CAFOD reacts to Israel and Hamas agreement for a four-day ceasefire and today’s release of hostages

The Catholic overseas aid agency CAFOD has welcomed this afternoon’s news that an initial group of hostages have been released, but has warned that more needs to be done to help people trapped in Gaza.

A total of 39 Palestinian detainees were released from Israeli jails this evening in exchange for a group of hostages held by Hamas. The deal – mediated by Qatar – includes a four-day pause in the fighting.

The detainees are accused of a range of offences, from throwing stones to attempted murder.

Red Cross buses arrived at Ofer prison in the occupied West Bank ready to release the hostages. They were transferred to an Israeli military checkpoint in the West Bank and then allowed to return home, according to Israel’s prison service.

The detainees were chosen from a list of 300 women and minors compiled by Israel.

Less than a quarter of those on the list have been convicted – the vast majority are being held on remand while awaiting trial. Most of those listed are teenage boys – 40% of them under the age of 18. There is also one teenage girl and 32 women.

The news comes as a group of hostages in Gaza were released by Hamas into the custody of International Committee of the Red Cross (ICRC), who took them to Egypt at the Rafah border.

The Israeli military say they arrived in Israel this evening, after having been given an initial medical assessment at an airbase. They were then taken to hospital via helicopter to be reunited with their families.

The Thai prime minister says that 12 Thai nationals held hostage by Hamas in Gaza have already been released.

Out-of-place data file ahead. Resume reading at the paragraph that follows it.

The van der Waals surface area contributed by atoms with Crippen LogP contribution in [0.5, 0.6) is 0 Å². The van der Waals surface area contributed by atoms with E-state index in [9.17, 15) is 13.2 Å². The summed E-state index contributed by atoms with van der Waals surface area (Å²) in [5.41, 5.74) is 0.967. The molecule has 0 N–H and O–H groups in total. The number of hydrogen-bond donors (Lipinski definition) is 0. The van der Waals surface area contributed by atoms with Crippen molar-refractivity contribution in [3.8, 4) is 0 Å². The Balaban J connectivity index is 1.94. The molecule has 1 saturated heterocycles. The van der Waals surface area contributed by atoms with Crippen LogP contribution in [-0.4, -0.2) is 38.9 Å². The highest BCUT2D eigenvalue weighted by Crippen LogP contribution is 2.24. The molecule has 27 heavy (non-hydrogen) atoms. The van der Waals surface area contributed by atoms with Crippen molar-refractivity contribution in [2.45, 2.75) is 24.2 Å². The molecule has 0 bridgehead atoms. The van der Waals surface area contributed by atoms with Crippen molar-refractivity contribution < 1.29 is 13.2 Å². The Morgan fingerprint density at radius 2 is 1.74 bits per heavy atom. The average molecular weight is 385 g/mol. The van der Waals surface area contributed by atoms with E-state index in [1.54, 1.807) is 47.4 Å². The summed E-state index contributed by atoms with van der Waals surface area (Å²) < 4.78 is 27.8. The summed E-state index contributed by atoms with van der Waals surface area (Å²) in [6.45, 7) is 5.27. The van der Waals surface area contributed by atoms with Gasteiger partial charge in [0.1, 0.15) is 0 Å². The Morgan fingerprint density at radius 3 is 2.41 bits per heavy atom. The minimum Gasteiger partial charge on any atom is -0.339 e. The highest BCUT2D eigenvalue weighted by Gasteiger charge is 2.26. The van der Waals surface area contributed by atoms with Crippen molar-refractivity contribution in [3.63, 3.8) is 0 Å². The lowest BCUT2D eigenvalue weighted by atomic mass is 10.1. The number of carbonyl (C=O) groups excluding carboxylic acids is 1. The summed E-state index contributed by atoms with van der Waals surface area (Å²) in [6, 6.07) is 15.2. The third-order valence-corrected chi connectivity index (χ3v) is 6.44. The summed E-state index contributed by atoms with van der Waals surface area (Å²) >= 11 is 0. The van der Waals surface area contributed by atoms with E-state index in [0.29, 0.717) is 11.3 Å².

Israel and Hamas have reached a deal to exchange 50 of the hostages held in Gaza for a four-day pause in fighting.

The agreement should also see 150 Palestinians held in Israeli jails released and a significant increase in humanitarian aid allowed into Gaza.

Hamas took more than 200 hostages during a cross-border attack on southern Israel on 7 October in which 1,200 people were killed.

CAFOD’s Middle East Programmes Representative, Elizabeth Funnell, said: “We welcome the news that a deal has been agreed for a four-day ceasefire allowing for the release of hostages and the delivery of humanitarian assistance.

“For Palestinians in Gaza in desperate need of life-saving food, water and medicine this will bring some respite. For the released hostages and their families, this is such an important moment, and will give hope to those hostages that remain.

“While a four-day pause in hostilities is a welcome first step, only a full ceasefire will enable sufficient humanitarian assistance to reach the more than 2.5 million people in desperate need. Only a permanent ceasefire will bring an end to the indiscriminate killing and injuring of civilians and the destruction of homes, schools and hospitals. Four days is simply not enough to allow for the release of all hostages.

“More than 12,000 people have been reported killed over the last six weeks of hostilities, many of them children, and the real number is likely to be much higher. More than 1.7 million people are displaced and living in overcrowded and dangerous conditions without access to basic essentials. It is estimated that over half of all housing units in Gaza have sustained damage. The scale of this crisis is huge – and will require much more than four days to alleviate the humanitarian suffering.

“We remain deeply concerned for our partner organisations’ staff and families who remain in Gaza City. Some have already lost their lives in this conflict.

“International humanitarian law must be upheld at all times – not for four days at a time.

“We reiterate our call for a full and permanent ceasefire and the unconditional release of all hostages.

“We urge the UK Government to show leadership in support of a political solution which will address the causes of the conflict, ensure accountability for violations of international law and enable a just and long-term peace for Palestinians and Israelis alike.”


  • CAFOD is the official aid agency of the Catholic Church in England and Wales, and part of Caritas International. It works with communities across Africa, Asia, Latin America and the Middle East to fight poverty and injustice. The agency works with people in need regardless of race, gender, religion or nationality (